The downside of social media for journalists is the risk of discovery it poses to source confidentiality.

This is of course unfortunate. Social media is very important, but ‘sharing’, ‘liking’ and ‘inviting’ can have unintended and at times exceedingly damaging consequences for those who expect their confidences and continued contact with reporters to be protected.

That is why, amid continued invitations to join with others on LinkedIn,  it is necessary to repeat an earlier post that the author of Plane Talking has quit LinkedIn and will not respond to continued invitations to link his former network of LinkedIn contacts to those of other LinkedIn members.

It is a practice in some enterprises to enforce rules against unauthorised contact between employees and the media by filtering for matches any calls between company issued mobile telephones and even land lines and the known mobile and land line numbers of reporters.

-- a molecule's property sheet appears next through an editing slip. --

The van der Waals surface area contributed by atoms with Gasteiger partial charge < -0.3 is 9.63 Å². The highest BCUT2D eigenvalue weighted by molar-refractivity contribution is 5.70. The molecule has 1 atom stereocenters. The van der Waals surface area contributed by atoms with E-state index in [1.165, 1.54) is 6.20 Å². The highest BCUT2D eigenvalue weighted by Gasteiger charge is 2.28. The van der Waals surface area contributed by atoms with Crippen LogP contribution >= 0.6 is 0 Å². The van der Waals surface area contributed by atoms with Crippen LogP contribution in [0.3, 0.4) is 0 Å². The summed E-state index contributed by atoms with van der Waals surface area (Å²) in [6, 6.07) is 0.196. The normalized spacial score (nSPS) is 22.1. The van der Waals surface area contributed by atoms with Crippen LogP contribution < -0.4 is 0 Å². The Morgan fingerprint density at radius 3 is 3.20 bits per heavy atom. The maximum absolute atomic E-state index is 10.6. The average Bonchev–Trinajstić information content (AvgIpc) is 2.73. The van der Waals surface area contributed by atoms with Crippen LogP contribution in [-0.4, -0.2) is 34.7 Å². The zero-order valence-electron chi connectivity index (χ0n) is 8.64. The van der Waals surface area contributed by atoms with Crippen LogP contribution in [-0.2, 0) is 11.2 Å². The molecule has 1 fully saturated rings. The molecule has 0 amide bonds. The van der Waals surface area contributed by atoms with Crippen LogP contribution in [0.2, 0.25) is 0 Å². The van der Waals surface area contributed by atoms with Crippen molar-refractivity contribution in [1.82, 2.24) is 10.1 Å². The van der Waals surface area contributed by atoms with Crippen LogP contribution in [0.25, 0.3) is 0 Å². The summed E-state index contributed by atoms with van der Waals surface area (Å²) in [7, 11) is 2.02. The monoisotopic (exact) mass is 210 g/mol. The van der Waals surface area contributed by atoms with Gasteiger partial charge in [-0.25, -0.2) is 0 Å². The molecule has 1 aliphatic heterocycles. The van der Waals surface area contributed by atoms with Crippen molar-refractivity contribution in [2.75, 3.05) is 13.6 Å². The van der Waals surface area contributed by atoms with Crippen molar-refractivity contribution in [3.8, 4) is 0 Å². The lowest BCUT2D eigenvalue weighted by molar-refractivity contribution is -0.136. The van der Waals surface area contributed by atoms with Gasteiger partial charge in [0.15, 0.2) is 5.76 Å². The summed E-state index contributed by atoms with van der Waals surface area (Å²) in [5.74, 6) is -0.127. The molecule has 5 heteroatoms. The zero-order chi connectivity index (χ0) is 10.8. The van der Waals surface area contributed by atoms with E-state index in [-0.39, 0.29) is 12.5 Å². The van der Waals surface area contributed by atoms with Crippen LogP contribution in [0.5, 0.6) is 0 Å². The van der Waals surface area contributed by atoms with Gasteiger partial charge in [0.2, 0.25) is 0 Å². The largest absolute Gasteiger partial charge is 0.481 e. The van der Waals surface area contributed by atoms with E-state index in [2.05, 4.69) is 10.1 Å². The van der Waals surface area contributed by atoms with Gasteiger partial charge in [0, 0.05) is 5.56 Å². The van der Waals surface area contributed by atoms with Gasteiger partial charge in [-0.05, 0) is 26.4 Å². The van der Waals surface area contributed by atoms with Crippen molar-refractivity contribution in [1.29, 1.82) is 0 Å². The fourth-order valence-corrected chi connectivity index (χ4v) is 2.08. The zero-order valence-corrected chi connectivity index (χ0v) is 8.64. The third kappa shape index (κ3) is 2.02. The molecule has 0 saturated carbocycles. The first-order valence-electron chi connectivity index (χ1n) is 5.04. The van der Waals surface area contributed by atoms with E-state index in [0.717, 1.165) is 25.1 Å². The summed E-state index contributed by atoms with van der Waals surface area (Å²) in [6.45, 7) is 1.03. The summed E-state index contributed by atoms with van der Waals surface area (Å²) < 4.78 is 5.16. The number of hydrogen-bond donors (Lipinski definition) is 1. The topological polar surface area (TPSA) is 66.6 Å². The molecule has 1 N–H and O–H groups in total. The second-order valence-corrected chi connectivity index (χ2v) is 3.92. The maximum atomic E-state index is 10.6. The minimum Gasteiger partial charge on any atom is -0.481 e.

This has been an issue for reporters for some time, and has destroyed the careers of some of those who contacted media. In the recent past, the insecurity of almost all email protocols has lead to widespread tracking of emails, including who reads them, on what computer, and where they may be forwarded, and so forth.

Even more recently, it has become possible through security failures in certain social media channels, as well as through unintended flaws in the protocols, for a variety of strategies to identify a reporter’s social media contacts or networks and have them checked for matches revealing prohibited contacts between employees and reporters. And some social media platforms actively and openly seek to know as much about you, and who you interact with, as possible, rendering them lethal by design to reporter confidentiality.

That is why LinkedIn is an intolerable security risk for reporters.

The old fashioned black book of handwritten contact details is back.

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